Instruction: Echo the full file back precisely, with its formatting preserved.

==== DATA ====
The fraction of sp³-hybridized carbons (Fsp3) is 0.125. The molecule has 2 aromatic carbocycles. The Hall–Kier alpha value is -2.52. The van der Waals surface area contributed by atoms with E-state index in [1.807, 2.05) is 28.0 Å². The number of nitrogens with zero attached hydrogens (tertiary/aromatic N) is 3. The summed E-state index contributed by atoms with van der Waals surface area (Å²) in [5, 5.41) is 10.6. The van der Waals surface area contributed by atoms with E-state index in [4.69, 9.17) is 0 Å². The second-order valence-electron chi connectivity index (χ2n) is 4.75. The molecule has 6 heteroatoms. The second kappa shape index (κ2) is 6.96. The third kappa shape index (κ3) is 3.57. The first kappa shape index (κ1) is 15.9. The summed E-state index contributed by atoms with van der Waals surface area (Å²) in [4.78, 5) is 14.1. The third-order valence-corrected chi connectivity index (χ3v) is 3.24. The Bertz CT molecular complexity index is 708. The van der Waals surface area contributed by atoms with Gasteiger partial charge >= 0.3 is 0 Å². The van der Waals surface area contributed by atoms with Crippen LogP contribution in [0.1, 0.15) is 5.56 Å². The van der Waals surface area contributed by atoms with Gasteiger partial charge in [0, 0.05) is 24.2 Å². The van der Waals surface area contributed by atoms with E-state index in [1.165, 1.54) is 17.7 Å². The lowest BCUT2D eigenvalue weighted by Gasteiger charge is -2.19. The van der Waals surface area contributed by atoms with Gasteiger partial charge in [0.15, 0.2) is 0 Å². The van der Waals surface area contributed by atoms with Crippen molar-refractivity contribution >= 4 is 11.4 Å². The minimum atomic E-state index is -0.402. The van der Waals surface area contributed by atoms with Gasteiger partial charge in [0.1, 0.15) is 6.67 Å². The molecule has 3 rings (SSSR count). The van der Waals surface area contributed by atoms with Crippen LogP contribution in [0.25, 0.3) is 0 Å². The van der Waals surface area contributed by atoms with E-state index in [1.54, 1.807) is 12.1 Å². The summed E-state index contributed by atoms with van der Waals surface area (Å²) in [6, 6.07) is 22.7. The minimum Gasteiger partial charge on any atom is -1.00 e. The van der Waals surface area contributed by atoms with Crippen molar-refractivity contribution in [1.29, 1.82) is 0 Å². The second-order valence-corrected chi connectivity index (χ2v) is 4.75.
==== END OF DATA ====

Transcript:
The fraction of sp³-hybridized carbons (Fsp3) is 0.125. The molecule has 2 aromatic carbocycles. The Hall–Kier alpha value is -2.52. The van der Waals surface area contributed by atoms with E-state index in [1.807, 2.05) is 28.0 Å². The number of nitrogens with zero attached hydrogens (tertiary/aromatic N) is 3. The summed E-state index contributed by atoms with van der Waals surface area (Å²) in [5, 5.41) is 10.6. The van der Waals surface area contributed by atoms with E-state index in [4.69, 9.17) is 0 Å². The second-order valence-electron chi connectivity index (χ2n) is 4.75. The molecule has 6 heteroatoms. The second kappa shape index (κ2) is 6.96. The third kappa shape index (κ3) is 3.57. The first kappa shape index (κ1) is 15.9. The summed E-state index contributed by atoms with van der Waals surface area (Å²) in [4.78, 5) is 14.1. The third-order valence-corrected chi connectivity index (χ3v) is 3.24. The Bertz CT molecular complexity index is 708. The van der Waals surface area contributed by atoms with Gasteiger partial charge >= 0.3 is 0 Å². The van der Waals surface area contributed by atoms with Crippen LogP contribution in [0.1, 0.15) is 5.56 Å². The van der Waals surface area contributed by atoms with Gasteiger partial charge in [0, 0.05) is 24.2 Å². The van der Waals surface area contributed by atoms with E-state index in [1.165, 1.54) is 17.7 Å². The lowest BCUT2D eigenvalue weighted by Gasteiger charge is -2.19. The van der Waals surface area contributed by atoms with Gasteiger partial charge in [0.15, 0.2) is 0 Å². The van der Waals surface area contributed by atoms with Crippen molar-refractivity contribution >= 4 is 11.4 Å². The minimum atomic E-state index is -0.402. The van der Waals surface area contributed by atoms with Gasteiger partial charge in [0.1, 0.15) is 6.67 Å². The molecule has 3 rings (SSSR count). The van der Waals surface area contributed by atoms with Crippen LogP contribution in [0.25, 0.3) is 0 Å². The van der Waals surface area contributed by atoms with E-state index in [1.54, 1.807) is 12.1 Å². The summed E-state index contributed by atoms with van der Waals surface area (Å²) in [6, 6.07) is 22.7. The minimum Gasteiger partial charge on any atom is -1.00 e. The van der Waals surface area contributed by atoms with Crippen molar-refractivity contribution in [1.29, 1.82) is 0 Å². The second-order valence-corrected chi connectivity index (χ2v) is 4.75.